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burning arrows, and cuts off its heads; but for every head cut off two new ones arise. At length lolaus, the charioteer of Heracles and son of his brother Iphicles, sears the wounds with burning brands. Upon the immortal head he lays a heavy mass of rock. He anoints bis arrows with the monster's gall, so that henceforth the wounds they inflict are incurable. Eurystheus refuses to accept this as a genuine victory, alleging the assistance offered by lolaus. (3) The boar of Erymanthus, which infested Arcadia. Heracles had been commanded to bring it alive to Mycenae, so he chased it into an expanse of snow, tired it out, and caught it in a noose. The mere sight of the beast threw Eurystheus into such a panic, that he slunk away into a tub underground, and bid the hero, in future, to show the proof of his achievements out- i side the city gates. (On the contest with [ the Centaurs which Heracles had to undergo i on his way to the chase, see pholus and chiron.) (4) The hind of Mount Ceryneia, between Arcadia and Achaia. Another account localizes the event on Mount Msenalus, and speaks of the Msenalian hind. Its horns were of gold and its hoofs of brass, and it had been dedicated to Artemis by the Pleiad Taygete. Heracles was to take the hind alive. He followed her for a whole year up to the source of the Ister in the country of the Hyperboreans. At length she returned to Arcadia, where i he wounded her with an arrow on the i banks of the Ladon, and so caught her. (5) j The birds that infested the lake of Stymphalus, in Arcadia. These were man-eating monsters, with claws, wings, and | beaks of brass, and feathers that they shot , out like arrows. Heracles scared them with a brazen rattle, and succeeded in killing part, and driving away the rest, which settled on the island of Arettas in the Black Sea, to be frightened away, after a hard fight, by the Argonauts. (6) Heracles was commanded to bring home for Admete, the daughter of Eurystheus, the girdle of HippSlyte, queen of the Amazons. After many adventures he landed at Themiscyra, and found the queen ready to give up the girdle of her own accord. But Hera spread a rumour among the Amazons that their queen was in danger, and a fierce battle i took place, in which Heracles slew Hippolyte and many of her followers. Oil his return he slew, in the neighourhood of Troy, a sea-monster, to whose fury king LaSme'don had offered up his daughter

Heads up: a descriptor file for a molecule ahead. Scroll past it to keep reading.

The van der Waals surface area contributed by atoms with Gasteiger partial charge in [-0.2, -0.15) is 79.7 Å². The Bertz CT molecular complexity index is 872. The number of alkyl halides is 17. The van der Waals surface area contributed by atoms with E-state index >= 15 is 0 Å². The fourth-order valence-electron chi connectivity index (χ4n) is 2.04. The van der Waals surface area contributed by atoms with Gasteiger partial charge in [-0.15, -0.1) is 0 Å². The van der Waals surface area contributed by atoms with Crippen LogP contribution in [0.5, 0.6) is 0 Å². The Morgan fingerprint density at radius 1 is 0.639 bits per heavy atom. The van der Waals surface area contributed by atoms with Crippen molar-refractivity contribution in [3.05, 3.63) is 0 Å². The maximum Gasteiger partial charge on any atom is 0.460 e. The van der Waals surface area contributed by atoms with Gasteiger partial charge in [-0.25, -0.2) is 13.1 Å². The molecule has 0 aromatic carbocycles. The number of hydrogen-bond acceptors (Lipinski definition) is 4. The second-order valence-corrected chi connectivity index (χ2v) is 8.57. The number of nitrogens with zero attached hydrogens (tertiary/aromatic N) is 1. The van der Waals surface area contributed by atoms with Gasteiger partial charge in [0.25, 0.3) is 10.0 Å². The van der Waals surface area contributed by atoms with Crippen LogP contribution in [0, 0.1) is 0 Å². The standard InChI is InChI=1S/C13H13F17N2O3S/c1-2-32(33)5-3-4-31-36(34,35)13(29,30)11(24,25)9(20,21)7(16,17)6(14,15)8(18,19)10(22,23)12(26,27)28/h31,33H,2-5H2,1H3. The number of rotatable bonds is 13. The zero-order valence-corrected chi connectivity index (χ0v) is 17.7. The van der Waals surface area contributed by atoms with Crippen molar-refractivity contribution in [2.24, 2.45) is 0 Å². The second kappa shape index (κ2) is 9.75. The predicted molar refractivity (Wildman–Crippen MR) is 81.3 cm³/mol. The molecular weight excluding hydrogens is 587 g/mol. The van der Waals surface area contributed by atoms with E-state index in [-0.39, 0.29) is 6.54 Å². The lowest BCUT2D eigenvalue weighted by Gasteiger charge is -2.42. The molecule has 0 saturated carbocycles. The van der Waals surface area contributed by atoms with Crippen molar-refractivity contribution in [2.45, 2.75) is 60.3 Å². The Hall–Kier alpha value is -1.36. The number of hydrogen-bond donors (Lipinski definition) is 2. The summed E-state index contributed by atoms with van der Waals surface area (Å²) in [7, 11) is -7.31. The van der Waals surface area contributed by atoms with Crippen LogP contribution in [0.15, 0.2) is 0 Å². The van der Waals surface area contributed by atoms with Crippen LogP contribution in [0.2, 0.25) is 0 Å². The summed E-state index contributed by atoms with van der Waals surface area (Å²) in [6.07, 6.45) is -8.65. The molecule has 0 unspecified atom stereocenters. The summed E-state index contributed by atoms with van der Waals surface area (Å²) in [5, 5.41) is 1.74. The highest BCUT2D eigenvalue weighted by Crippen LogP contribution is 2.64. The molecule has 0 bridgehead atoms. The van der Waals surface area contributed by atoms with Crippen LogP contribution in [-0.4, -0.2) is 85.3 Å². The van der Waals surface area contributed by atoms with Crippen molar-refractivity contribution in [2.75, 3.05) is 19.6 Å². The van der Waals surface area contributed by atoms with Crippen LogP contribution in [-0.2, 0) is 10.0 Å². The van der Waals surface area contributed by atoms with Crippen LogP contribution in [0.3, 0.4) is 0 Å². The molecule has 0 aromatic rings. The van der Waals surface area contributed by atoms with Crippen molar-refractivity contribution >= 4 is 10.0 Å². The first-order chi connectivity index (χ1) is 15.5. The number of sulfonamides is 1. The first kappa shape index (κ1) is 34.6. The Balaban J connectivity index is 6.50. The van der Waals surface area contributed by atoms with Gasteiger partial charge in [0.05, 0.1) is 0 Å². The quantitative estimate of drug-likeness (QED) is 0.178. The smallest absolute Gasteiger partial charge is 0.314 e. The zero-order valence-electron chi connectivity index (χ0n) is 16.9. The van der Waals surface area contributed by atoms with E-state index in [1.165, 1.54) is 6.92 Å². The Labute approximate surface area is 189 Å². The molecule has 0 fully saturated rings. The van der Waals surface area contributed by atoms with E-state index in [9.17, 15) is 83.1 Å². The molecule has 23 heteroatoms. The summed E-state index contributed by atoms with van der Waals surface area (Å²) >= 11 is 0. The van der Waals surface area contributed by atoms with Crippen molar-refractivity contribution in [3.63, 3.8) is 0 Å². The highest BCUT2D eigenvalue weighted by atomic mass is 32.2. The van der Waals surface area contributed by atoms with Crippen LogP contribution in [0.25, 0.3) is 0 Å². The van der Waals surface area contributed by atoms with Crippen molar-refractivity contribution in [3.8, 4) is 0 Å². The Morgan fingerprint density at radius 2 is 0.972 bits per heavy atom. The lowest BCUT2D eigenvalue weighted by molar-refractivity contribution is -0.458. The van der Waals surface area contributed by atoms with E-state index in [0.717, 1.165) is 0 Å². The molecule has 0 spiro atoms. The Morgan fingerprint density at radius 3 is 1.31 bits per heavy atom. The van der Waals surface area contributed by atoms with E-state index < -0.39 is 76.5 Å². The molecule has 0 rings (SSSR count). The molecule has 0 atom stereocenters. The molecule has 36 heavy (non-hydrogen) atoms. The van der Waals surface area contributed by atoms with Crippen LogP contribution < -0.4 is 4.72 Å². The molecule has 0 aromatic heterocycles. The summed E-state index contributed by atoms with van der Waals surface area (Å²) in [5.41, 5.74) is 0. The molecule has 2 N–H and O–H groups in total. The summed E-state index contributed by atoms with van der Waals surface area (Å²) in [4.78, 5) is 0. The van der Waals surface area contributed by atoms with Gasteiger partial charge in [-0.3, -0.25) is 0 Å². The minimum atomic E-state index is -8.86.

HesISne. Laomedon refused to give Heracles the reward he had promised, whereupon the latter, who was hastening to return to Mycenae, threatened him with future vengeance (see laomedon). (7) The farmyard of Augeas, king of Elis, in which lay the dung of 3,000 cattle, was to be cleared in a day. Heracles completed the task by turning the river Alpheus into the yard. Augeas now contended that Heracles was only acting on the commission of Eurystheus, and on this pretext refused him his promised reward. Heracles slew him afterwards with all his sons, and thereupon founded the Olympian games (see augeas).
(8) A mad bull had been sent up from the sea by Poseidon to ravage the island of Crete, in revenge for the disobedience of Minos (see minos). Heracles was to bring him to Mycense alive. He caught the bull, crossed the sea on his back, threw him over his neck and carried him to Mycense, where he let him go. The animal wandered all through the Peloponnese, and ended by infesting the neighbourhood of Marathon, where he was at length slain by Theseus.
(9) Dlomedes, a son of Ares, and king of the BistBnes in Thrace, had some mares which he used to feed on the flesh of the strangers landing in the country. After a severe struggle, Heracles overcame the king, threw his body to the mares, and took them off to Mycenae, where Eurystheus let them go. (10) The oxen of Gery6nes, the son of Chrysaor and the ocean Nymph Callirrh5e, was a Giant with three bodies and mighty wings, who dwelt on the island of Erythea, in the farthest West, on the borders of the Ocean stream. He had a herd of red cattle, which were watched by the shepherd Eurytlon and his two-headed dog Orthros, a son of Typhon and Echidna. In quest of these cattle, Heracles, with many adventures, passes through Europe and Libya. On the boundary of both continents he sets up, in memory of his arrival, the two pillars which bear his name, and at length reaches the Ocean stream. Oppressed by the rays of the neighbouring sun, he aims his bow at the Sun-god, who marvels at his courage, and gives him his golden bowl to cross the Ocean in. Arrived at Erythea, Heracles slays the shepherd and his dog, and drives off the cattle. Menostlus, who tends the herds of Hades in the neighbourhood, brings news to Geryones of what has happened. Geryones hurries in pursuit, but after a fierce contest falls before the arrows of